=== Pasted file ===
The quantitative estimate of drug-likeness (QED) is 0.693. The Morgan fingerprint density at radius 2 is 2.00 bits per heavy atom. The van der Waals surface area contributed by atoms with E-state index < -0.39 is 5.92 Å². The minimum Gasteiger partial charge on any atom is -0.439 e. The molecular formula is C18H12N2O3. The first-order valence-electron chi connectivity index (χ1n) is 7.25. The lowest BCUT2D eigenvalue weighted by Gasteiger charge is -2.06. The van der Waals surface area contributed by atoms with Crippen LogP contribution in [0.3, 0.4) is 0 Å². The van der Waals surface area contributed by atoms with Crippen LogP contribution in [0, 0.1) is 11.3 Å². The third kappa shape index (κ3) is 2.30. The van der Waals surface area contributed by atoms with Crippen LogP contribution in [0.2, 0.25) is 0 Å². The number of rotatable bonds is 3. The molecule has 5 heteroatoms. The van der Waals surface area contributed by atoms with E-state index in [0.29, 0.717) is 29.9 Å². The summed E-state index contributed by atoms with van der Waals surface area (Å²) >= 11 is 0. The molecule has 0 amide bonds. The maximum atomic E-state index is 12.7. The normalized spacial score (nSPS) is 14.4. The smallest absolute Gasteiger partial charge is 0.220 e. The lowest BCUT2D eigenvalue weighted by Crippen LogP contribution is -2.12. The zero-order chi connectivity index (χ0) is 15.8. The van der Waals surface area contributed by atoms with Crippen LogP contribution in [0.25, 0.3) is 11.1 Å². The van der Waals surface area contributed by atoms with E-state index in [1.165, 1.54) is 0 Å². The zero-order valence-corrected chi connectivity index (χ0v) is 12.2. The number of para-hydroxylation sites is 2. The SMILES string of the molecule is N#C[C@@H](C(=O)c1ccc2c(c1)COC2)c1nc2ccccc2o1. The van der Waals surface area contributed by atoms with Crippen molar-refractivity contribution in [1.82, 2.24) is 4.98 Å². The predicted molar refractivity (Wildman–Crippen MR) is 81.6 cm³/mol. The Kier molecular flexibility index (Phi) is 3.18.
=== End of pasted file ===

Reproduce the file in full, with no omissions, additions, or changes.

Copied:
The quantitative estimate of drug-likeness (QED) is 0.693. The Morgan fingerprint density at radius 2 is 2.00 bits per heavy atom. The van der Waals surface area contributed by atoms with E-state index < -0.39 is 5.92 Å². The minimum Gasteiger partial charge on any atom is -0.439 e. The molecular formula is C18H12N2O3. The first-order valence-electron chi connectivity index (χ1n) is 7.25. The lowest BCUT2D eigenvalue weighted by Gasteiger charge is -2.06. The van der Waals surface area contributed by atoms with Crippen LogP contribution in [0.3, 0.4) is 0 Å². The van der Waals surface area contributed by atoms with Crippen LogP contribution in [0, 0.1) is 11.3 Å². The third kappa shape index (κ3) is 2.30. The van der Waals surface area contributed by atoms with Crippen LogP contribution in [0.2, 0.25) is 0 Å². The number of rotatable bonds is 3. The molecule has 5 heteroatoms. The van der Waals surface area contributed by atoms with E-state index in [0.29, 0.717) is 29.9 Å². The summed E-state index contributed by atoms with van der Waals surface area (Å²) >= 11 is 0. The molecule has 0 amide bonds. The maximum atomic E-state index is 12.7. The normalized spacial score (nSPS) is 14.4. The smallest absolute Gasteiger partial charge is 0.220 e. The lowest BCUT2D eigenvalue weighted by Crippen LogP contribution is -2.12. The zero-order chi connectivity index (χ0) is 15.8. The van der Waals surface area contributed by atoms with Crippen LogP contribution in [0.25, 0.3) is 11.1 Å². The van der Waals surface area contributed by atoms with E-state index in [1.165, 1.54) is 0 Å². The zero-order valence-corrected chi connectivity index (χ0v) is 12.2. The number of para-hydroxylation sites is 2. The SMILES string of the molecule is N#C[C@@H](C(=O)c1ccc2c(c1)COC2)c1nc2ccccc2o1. The van der Waals surface area contributed by atoms with Crippen molar-refractivity contribution in [1.82, 2.24) is 4.98 Å². The predicted molar refractivity (Wildman–Crippen MR) is 81.6 cm³/mol. The Kier molecular flexibility index (Phi) is 3.18.